For soprano (the voice of God), 4 substituting sopranos (soloistic chamber choir for the voice of God), bass (Noah), large mixed choir*, and orchestra**
ca. one hour 30 minutes

* 12 or 24 each of sopranos, altos, tenors, and basses
** 3. (incl. piccolo and alto flute) 2. 3. (incl. Eb and bass clarinet) 2. (incl. contrabassoon) / / Harp, Celeste, Piano, 4 percussionists on stage and 4 to 64 set up around the space (can also be played by two synthesizers), strings 8 or 12 first violins, 8 or 12 second violins, 8 or 12 violas, 4 or 6 cellos, 4 or 6 basses

First version: commissioned by the Bavarian Radio (Bayrischer Rundfunk), under the title »Noah und die Sintflut« (Noah and the Deluge)
Premiere of the first version: June 27, 2003, with the Munich Radio Orchestra and Bavarian Radio Choir, conducted by Marcello Viotti (in the cycle »Paradisi Gloria«)
Final version:
completed in 2008

Audio samples:

René Staar - Hammabbul - Passagierliste

1. Passenger list Noah's Ark

René Staar - Hammabbul - Ertränkte Welten

2. Drowned worlds

Munich Radio Orchestra and Bavarian Radio Choir, conducted by Marcello Viotti

Score (Extracts, Pdf)

A short introduction to the score:

Hammabbul (Hebrew for The Deluge) is a work whose composition synthesized diverse currents of creative evolution, currents which overlap but also retain their individual characteristics. The work is indeed divided into separate movements and also into three large sections. But every movement and subsection is the product of an individual creative development. These subsections manifest a diversity of compositional processes and interconnected details.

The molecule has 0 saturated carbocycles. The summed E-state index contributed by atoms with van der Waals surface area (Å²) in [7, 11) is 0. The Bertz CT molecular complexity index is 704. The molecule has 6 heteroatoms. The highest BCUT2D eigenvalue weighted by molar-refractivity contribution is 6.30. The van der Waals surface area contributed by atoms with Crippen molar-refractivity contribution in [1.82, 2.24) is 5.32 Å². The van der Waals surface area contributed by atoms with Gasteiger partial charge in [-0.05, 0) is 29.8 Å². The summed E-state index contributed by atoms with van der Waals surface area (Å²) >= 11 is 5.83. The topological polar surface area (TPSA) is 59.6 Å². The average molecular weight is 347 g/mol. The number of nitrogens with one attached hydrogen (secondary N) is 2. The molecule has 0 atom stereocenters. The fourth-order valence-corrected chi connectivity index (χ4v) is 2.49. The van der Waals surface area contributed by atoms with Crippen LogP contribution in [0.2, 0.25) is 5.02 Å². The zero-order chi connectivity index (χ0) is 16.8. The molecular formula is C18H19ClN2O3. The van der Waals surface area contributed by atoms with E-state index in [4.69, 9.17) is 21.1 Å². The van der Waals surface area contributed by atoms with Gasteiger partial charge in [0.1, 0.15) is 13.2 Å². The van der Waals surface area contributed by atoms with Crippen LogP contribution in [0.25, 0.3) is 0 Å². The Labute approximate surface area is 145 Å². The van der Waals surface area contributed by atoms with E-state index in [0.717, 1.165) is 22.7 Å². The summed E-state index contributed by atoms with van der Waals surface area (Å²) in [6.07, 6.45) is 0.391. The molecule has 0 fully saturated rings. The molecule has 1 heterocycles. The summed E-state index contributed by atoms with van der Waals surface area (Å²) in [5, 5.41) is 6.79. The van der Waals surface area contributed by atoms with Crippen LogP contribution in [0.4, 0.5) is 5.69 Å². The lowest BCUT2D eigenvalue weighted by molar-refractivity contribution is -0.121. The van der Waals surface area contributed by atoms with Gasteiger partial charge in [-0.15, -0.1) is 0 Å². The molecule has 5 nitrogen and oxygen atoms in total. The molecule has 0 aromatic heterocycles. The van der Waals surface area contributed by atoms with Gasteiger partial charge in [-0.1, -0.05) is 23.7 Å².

Equally significant is the continuous self-renewal of the musical texture, realized particularly through harmonic metamorphosis: the logical development of the implications of a series of ten five-part chords which symbolize God as immutable constant.

An analysis of the relations between these chords, the various processes of their distribution and conversion, and a thorough analysis of the text and its relation to this harmonic series must be reserved for a more extensive future publication.

The significance of texture is particularly evident in the sections where the voice of God is heard. Chords are not simply put forth, but presented by the composer as if woven on the loom. This woven material appears in numerous interacting patterns. These appear sometimes as sustained sound (particularly that of the divided strings), or as pointillistic sound (in structures with many pizzicati and staccati), or as patterns of differing tone durations, sometimes presented as interlocking surfaces. The patterns are set up relative to the durations in the vocal parts, but this texture sometimes actively gets into the solo parts, particularly those of the echo sopranos. Actually these patterns function widely enough to serve as models for recurring melody-generating homologies.

The general structure of the work is however built up on the dualism between the voice of God that commands Noah and all the other various vocal elements developed and presented by the vocalists. On the one hand a concrete manifestation of divine will and of its mission for Noah, on the other the development of a human language from primordial sound to a synthetic syllabic speech.